Oil’s chaotic collapse deepened, and stocks around the world dropped on Tuesday as the economic carnage caused by the coronavirus pandemic turns markets upside down.
The price of oil has plummeted because very few people are flying or driving, and factories have shut amid widespread stay-at-home orders. Global demand is set to drop this month to levels last seen in the mid 1990s. At the same time, oil producers can’t slow their production fast enough, and all the extra crude going into storage is sending tanks close to their limits.
In the U.S., the cost for a barrel of oil to be delivered in June plunged 43% to $11.57. That’s the part of the market that U.S. oil traders are focused on and trading most actively. For oil to be delivered next month, which is when storage tanks could top out, the cost of a barrel stood at $10.01. A day earlier, it fell below zero for the first time, meaning traders paid others to take the oil off their hands to get rid of the headache of finding someplace to store it.
Analysts consider prices for U.S. oil to be delivered in June and later as closer to the “true“ price of crude, along with prices for international oils. They did not drop below zero, in part because the storage issues aren’t as urgent for them. But they also slid Tuesday on the same concern: A global economy incapacitated by the virus outbreak doesn’t need to burn as much fuel.
Brent crude, the international standard, for delivery in June lost 26.6% to $18.74 per barrel.
“I don’t think there’s enough time even before the June contract to solve the storage capacity issue, so you see the June contract coming down sharply,” said David Joy, chief market strategist at Ameriprise Financial. “I don’t know if that persists into July and beyond, but at the very least, we’re going to be faced even at that time with a dramatic mismatch between supply and demand.”
The crumbling oil market helped drag stocks to their second straight day of losses, and the S&P 500 was down 2.9%, as of 2:49 p.m. Eastern time, following similar drops across Europe and Asia.
The Dow Jones Industrial Average fell 606 points, or 2.6%, to 23,047, and the Nasdaq was down 3.2% The losses were widespread, and all 11 sectors that make up the S&P 500 were down.
In another sign of the worry washing over markets, Treasury yields fell further. The yield on the 10-year Treasury dropped to 0.57% from 0.62% late Monday, meaning investors are willing to get paid even less to get the safety of owning a U.S. government bond. At the start of the year, before economies worldwide went on lockdown to slow the spread of the virus, investors were getting paid about 1.90% to own a 10-year Treasury.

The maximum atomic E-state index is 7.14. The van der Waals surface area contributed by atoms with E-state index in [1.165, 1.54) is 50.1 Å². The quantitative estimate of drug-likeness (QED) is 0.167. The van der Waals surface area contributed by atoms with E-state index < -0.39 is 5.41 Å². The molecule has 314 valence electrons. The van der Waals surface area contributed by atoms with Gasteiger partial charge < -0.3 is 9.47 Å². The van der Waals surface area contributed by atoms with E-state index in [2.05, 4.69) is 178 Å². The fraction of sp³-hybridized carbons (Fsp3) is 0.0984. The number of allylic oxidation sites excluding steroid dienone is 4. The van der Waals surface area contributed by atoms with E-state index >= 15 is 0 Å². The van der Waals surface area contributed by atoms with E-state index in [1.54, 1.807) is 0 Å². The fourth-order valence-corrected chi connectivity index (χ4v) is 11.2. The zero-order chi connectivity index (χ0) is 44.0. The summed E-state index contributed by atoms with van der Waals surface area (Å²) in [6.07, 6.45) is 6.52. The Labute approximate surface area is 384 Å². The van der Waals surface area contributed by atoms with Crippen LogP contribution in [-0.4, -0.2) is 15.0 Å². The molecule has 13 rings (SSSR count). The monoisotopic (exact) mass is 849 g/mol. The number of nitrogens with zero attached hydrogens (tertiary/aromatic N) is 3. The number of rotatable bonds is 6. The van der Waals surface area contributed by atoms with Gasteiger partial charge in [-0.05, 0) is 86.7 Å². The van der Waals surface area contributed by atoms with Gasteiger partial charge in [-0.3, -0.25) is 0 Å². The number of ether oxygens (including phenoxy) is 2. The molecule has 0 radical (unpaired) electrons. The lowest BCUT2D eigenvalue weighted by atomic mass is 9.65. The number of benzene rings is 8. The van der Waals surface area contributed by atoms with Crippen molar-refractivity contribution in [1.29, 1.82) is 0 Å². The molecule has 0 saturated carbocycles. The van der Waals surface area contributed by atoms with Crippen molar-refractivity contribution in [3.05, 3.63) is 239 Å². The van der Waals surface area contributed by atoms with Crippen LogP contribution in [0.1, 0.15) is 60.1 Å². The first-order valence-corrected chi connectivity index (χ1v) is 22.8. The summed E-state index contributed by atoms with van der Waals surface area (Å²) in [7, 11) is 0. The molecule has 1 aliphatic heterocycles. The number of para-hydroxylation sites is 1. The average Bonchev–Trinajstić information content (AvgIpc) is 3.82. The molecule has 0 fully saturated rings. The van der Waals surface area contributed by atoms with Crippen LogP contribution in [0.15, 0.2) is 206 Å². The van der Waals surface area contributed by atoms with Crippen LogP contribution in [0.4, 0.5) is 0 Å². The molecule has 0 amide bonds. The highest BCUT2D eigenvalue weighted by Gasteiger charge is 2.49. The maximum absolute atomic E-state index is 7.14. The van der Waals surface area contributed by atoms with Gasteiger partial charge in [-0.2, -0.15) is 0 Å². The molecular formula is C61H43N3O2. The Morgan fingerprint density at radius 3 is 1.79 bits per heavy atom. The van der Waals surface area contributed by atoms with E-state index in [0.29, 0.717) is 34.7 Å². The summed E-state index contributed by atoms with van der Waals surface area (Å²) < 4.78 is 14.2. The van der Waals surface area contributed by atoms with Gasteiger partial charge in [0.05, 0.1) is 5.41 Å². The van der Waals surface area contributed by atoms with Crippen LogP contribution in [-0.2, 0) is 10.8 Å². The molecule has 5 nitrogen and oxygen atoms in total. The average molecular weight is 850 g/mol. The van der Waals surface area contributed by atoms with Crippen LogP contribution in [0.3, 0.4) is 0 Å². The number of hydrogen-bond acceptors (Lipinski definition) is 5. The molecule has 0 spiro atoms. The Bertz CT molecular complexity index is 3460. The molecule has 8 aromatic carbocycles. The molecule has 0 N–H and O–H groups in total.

Even with all the chaos in the oil markets, some signs of economic activity on the horizon were poking through elsewhere. The Senate’s Democratic leader said negotiators reached agreement on major elements of a nearly $500 billion proposal to provide more loans and aid to small businesses and hospitals. Georgia’s governor, meanwhile, announced plans late Monday to allow gyms, hair salons and other businesses to reopen as early as Friday.
Rising optimism among some investors that parts of the economy could reopen as infections level off have helped stocks rally recently, and the S&P 500 is up more than 20% since hitting a low in late March. The rally got its start after the Federal Reserve and Congress promised massive amounts of aid for the economy.
“It looks like we’re bending the infection curve, there are signs of economic reopening and the stimulus is there,” said Rob Haworth, senior investment strategist at U.S. Bank Wealth Management. “All of which are good signs for the markets where there’s a potential scenario where the economy starts to recover.”
But the data coming in on the economy in the here and now continues to be dismal, including a Tuesday report that showed the steepest drop for U.S. sales of previously occupied homes since 2015. Pessimists say the market’s rally has been overdone and that a premature reopening of the economy could lead to only more flareups of infections.
Companies are also describing the hit to earnings they’re taking due to the outbreak, with many pulling their financial forecasts for the year given all the uncertainty about how long this recession will last. Coca-Cola said Tuesday that its sales were on track to hit financial targets through February, but that all changed when stay-at-home orders became widespread in March. It said it’s hopeful that improvement could arrive in the second half of the year. IBM on late Monday withdrew its guidance for 2020 results and said it will reassess at the end of June.
“There’s still a lot of uncertainty about this market,” said Ameriprise Financial’s Joy, “and it’s understandable because the visibility on earnings and the economy even is very limited still.”